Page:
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Taima in Japanese religion

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Hempen rope, fibre and paper 
in oldest shrine in Saitama (1999)
Hempen rope, fibre and paper in oldest shrine in Saitama
Hempen paper and raw fibre

Cannabis (along with rice) is important in the Shinto religion where it represents purity.

It is believed to ward off evil. Priests wear hemp clothes. Hemp fibre is used in many ceremonies and shrines. Hemp is used for bell ropes or ropes strung across the entrances of shrines. A stick with unprocessed hemp fibre called gohei is used for ceremonies that drive out evil.

Hemp seeds are used in Shinto weddings. In medieval Japan people used to travel with hemp leaves to be used as ritual offerings. Hemp leaves were burnt during the o-bon festival "as an invitation to the spirits" (Moore) and during various o-matsuri.

Hempen bell rope
Hempen bell rope

Believers in Shinto sought the protection of a certain group of gods, the Sahe no Kami: "Travellers prayed to them before setting out on a journey and made a little offering of hemp leaves and rice to each one they passed." ("Religions Of Japan" by George Foot Moore, 1913)

Hemp and the Emperor

Five times a year so-called "taima ceremonies" are performed at Ise shrine near Nagoya. It is dedicated to Amaterasu, the sun goddess. She is also the goddess of hemp and rice. Ise shrine is the main shrine of the Imperial family. The current Emperor who is chief priest of Shintoism is well known to grow rice at the Imperial palace. A book published by the Imperial Household Agency shows him planting both rice and hemp as part of an ancient ritual performed by new emperors. Special clothes were made for his coronation in 1989 from hemp grown on Shikoku island.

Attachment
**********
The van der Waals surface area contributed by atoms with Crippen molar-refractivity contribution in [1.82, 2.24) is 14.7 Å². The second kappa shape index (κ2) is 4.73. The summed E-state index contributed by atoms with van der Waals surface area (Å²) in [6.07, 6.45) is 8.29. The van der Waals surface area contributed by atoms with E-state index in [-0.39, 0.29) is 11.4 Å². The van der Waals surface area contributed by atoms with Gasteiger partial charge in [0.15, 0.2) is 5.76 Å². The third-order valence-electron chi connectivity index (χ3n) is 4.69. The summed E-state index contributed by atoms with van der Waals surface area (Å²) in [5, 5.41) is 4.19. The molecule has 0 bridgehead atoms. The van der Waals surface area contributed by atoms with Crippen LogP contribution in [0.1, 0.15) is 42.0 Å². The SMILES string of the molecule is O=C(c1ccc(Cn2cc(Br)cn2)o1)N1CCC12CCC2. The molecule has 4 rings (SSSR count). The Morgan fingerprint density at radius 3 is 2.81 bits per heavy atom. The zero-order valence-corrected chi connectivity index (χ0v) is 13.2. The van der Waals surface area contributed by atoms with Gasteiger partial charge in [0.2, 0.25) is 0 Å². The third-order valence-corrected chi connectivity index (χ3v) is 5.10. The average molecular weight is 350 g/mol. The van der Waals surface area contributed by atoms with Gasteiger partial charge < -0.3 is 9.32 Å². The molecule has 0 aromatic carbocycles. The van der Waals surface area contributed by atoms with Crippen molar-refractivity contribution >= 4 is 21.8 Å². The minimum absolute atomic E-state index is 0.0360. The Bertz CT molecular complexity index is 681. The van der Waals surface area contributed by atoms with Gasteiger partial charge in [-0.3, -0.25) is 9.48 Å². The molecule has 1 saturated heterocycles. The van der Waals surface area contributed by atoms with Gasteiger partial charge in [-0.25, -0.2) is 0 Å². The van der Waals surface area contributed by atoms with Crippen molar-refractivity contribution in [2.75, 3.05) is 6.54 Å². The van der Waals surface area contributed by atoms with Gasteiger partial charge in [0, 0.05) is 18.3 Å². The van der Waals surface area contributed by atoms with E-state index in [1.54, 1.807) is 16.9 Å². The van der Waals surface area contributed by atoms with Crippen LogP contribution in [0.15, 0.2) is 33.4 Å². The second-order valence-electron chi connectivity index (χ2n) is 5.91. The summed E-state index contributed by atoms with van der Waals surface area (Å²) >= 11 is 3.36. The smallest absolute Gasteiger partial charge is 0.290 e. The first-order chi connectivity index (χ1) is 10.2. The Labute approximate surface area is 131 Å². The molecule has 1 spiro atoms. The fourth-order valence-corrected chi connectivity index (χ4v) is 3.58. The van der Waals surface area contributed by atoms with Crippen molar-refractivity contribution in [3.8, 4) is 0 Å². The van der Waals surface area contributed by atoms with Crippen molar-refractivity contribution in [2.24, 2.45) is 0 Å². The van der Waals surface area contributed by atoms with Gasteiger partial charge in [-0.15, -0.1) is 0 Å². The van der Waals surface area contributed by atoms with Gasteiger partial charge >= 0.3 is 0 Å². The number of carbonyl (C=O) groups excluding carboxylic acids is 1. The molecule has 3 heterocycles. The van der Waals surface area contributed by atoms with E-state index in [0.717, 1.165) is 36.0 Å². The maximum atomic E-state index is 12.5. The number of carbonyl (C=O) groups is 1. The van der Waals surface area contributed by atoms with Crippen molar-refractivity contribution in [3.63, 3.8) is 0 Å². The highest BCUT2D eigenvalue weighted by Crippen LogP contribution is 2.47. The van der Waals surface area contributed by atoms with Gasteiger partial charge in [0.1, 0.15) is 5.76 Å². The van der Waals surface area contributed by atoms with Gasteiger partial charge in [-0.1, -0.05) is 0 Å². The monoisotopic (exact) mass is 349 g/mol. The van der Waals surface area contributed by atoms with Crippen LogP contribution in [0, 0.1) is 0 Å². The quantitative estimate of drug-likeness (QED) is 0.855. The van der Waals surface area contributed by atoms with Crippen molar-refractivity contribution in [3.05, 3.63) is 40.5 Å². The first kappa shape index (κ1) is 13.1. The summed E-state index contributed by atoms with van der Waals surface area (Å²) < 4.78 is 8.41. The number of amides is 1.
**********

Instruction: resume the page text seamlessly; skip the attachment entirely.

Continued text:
"Sorry, we're out of hemp!"
"As we stood in the front part of the shrine grounds a group of men wearing headbands appeared at the foot of the mountain I had been blocked from hiking on. They were carrying something enormous which at closer glance turned out to be a huge bunch of dried hemp plants 'from last year', which of course I recognized instantly, bound together in a sort of column. The distinctive leaves had been stripped except at the very top of the bundle, and the whole thing was about 20 feet [6 metres] high. They stood it upright in a clearing and anchored guy lines to keep it upright.

The ceremony consisted of young men standing in a circle around the huge hempen column with their backs to the column, and trying to set fire to it by tossing flaming torches backwards over their shoulders. They tried to aim for the leafy crown of the column, and eventually they hit it, and it began to burn. Eventually the guy lines holding the whole thing up burned too, and it collapsed in a deluge of sparks and a familiar smell."

report by 'Roger'

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